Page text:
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Splatoon 2 devs on improvements and adjustments from the first game, Salmon Run, story, future updates

Posted on July 23, 2017 by (@NE_Brian) in News, Switch

Famitsu published a lengthy Splatoon 2 feature this week. Among the coverage was an interview with four of the game’s developers. Art director Seita Inoue, lead programmer Shintaro Sato, director Yusuke Amano, and producer Hisashi Nogami participated in the talk.

The developers weighed in on Splatoon 2’s improvements and adjustments from the first game, the new Salmon Run mode, the story, and future updates. Among the things discussed were Nintendo’s approach to Salmon Run, how Nintendo considered announcing a Splatoon sequel during the first game’s final Splatfest, a tease of more new weapon categories, and more. The developers were even asked if Marina is an Octoling.

You can find a comprehensive summary of important points from Famitsu’s interview below. 


For Splatoon 2, the shading mechanism has been totally changed. Thanks to this, gear texture quality is significantly improved.

The team intentionally kept the general look from the original since that was one of the things people loved. However, because of this, people may think they just ported over existing assets from the original to Splatoon 2. In actuality, all graphical aspects and programming mechanisms have been built up from scratch.

The maximum resolution is 1080p in TV mode, but Nintendo put more focus on maintaining a rock solid 60 frames per second, so occasionally the resolution will be scaled down when there is too much ink displaying on the screen. But in any case, the game maintains a more stable 60 frames per second unlike the original.

In order to hold steady at 60 frames per second, Nintendo reduced the CPU load and refined the way to use CPU power effectively. Note that Splatoon 2 drops down to 30 frames per second in Inkopolis Square since it isn’t relevant to battle.


Nintendo tried to adjust the game balance so that original players wouldn’t feel a sense of incongruity when using a weapon they loved to use in the last game. The way they went about adjustments was to let players be more creative by thinking about how to use the best of the weapon or situation and emphasize unique characteristics of each weapon. They didn’t simply balance weapons by loading them up with buffs and nerfs.

In the original Splatoon, special weapons were designed to let players feel their special strength instantly when used, but in the sequel, these weapons are designed to be effective when they used during the right occasion. Special weapons are stronger than the original ones when you use them in an effective situation, but weaker if you use them without considering the situation.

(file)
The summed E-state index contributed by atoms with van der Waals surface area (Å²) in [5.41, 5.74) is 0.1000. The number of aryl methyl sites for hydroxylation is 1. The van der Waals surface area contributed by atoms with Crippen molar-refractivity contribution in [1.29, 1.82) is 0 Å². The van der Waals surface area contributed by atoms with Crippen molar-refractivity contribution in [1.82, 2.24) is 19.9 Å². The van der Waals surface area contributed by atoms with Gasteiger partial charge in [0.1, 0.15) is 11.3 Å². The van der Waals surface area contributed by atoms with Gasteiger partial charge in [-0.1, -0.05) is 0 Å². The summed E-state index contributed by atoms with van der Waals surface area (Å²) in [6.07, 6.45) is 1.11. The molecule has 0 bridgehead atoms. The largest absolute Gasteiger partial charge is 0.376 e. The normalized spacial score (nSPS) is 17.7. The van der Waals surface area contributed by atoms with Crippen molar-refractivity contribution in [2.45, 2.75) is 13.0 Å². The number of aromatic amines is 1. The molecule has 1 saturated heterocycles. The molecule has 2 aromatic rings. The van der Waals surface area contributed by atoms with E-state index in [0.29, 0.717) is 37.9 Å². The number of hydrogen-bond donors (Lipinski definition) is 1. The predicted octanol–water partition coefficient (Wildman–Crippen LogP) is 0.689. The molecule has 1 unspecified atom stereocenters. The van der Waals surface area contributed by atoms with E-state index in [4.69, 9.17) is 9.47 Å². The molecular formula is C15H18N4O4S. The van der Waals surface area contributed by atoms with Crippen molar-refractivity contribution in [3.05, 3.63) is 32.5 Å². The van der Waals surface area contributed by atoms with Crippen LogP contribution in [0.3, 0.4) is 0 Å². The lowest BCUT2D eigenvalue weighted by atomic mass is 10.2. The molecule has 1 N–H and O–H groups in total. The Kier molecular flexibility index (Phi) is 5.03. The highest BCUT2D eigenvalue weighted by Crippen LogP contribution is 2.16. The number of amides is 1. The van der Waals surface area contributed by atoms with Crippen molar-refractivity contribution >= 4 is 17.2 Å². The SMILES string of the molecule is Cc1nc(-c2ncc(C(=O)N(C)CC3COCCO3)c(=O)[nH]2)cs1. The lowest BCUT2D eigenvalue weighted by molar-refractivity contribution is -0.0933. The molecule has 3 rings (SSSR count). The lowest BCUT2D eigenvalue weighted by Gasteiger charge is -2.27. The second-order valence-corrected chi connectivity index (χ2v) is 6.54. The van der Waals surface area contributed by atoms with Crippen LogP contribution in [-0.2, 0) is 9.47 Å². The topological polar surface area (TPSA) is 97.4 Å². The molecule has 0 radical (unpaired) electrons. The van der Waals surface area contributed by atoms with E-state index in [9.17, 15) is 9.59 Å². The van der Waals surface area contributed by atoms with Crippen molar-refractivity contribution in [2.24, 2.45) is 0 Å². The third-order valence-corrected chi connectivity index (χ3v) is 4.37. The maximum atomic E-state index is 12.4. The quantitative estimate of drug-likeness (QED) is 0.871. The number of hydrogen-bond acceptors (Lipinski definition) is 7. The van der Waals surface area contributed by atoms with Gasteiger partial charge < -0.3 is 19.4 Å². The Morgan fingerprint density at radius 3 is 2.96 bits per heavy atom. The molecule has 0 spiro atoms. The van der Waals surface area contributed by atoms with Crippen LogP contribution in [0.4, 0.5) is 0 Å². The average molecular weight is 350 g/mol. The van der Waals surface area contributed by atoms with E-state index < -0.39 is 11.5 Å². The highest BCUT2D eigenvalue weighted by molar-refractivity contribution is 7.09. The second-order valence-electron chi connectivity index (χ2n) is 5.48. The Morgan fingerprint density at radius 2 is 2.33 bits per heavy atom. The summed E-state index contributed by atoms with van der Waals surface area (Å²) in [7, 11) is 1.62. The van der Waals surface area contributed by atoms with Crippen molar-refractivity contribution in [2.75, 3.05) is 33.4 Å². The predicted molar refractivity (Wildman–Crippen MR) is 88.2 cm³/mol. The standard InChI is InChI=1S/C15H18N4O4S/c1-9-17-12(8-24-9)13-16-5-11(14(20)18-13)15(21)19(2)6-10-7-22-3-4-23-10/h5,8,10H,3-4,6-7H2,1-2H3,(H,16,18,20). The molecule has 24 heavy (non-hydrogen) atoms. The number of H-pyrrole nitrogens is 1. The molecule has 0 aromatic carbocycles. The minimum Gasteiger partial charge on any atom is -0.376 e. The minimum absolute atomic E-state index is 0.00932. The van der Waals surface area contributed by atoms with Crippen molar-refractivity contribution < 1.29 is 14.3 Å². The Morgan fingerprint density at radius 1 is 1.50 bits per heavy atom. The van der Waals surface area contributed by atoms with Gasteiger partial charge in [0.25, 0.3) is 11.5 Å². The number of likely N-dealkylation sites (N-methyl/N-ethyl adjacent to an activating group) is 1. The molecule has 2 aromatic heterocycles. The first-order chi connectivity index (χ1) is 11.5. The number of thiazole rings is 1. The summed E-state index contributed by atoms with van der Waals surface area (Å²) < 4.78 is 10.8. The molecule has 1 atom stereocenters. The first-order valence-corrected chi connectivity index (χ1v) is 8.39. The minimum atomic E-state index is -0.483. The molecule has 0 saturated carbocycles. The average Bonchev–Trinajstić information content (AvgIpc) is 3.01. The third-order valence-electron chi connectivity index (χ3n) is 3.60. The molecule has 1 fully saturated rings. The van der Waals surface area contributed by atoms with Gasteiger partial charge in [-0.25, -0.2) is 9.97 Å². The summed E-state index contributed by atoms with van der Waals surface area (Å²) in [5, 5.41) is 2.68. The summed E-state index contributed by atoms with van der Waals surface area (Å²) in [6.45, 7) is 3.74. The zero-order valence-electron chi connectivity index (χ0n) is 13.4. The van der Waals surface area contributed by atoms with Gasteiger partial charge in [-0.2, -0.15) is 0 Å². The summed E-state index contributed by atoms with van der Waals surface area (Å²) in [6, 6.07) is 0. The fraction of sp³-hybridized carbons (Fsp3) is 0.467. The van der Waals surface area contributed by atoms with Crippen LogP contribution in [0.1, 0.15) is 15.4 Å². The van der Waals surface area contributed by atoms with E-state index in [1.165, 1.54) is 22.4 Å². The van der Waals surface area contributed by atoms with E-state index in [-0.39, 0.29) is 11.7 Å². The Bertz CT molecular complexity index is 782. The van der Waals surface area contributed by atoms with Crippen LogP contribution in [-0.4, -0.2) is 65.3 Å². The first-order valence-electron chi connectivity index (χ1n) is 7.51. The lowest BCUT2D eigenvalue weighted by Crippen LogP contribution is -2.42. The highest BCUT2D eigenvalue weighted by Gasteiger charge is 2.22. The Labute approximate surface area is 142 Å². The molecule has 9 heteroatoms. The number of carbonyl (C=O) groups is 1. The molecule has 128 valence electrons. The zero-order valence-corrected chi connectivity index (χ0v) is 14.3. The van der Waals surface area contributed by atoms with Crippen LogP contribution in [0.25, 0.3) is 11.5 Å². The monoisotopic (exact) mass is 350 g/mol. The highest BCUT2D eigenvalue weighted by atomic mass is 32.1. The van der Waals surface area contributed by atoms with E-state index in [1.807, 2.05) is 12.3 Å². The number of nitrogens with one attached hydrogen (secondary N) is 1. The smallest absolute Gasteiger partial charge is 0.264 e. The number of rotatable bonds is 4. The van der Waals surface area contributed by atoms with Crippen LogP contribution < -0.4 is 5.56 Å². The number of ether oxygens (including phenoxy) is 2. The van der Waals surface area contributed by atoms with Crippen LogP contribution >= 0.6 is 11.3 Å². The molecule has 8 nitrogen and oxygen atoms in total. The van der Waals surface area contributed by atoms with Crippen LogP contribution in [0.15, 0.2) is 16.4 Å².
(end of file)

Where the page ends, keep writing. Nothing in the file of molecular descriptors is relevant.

Later in the interview, it’s noted that the damage and effect of slowing down your movement when you step in the opponent’s ink are reduced from original.

Also, as explained in the Splatoon Direct, you can jump up in rank if you’re good enough, but only up until S. That means you can’t jump up from C, B or A to S+.

When you win battles in Ranked mode, the Ranked meter fills and your rank goes up when its fully filled. When you lose a battle, the gauge does not decrease, but the meter starts to crack and once it reach its limit, it breaks. When the meter breaks, you have to start over again from the beginning or from a lower rank.

The highest rank is still S+, but if you fill up the Ranked meter, you get numbers after the alphabet such as “S+1”, “S+2” and so on. The maximum number is “S+50”. However, this number will not be displayed to your opponent and you only can check it on your own status screen.

There is a new value in Splatoon 2 called Ranked Power. Ranked Power is calculated by an algorithm to measure how strong each player is with minuteness. It is used to determine if a player’s rank is worth receiving a big jump (like from “C” to “A”). Ranked Power has no relation with your kill rate, as it’s more tied into to how well you could lead your team to victory. Also, you won’t drop off more than one rank even if you play poorly.

In the original Splatoon, the stage rotation time was fixed to four hours because the developers were expecting players would play only for an hour or so during the four hour rotation. But actually, players were playing continuously. So they changed the timing from four hours to two hours in Splatoon 2.

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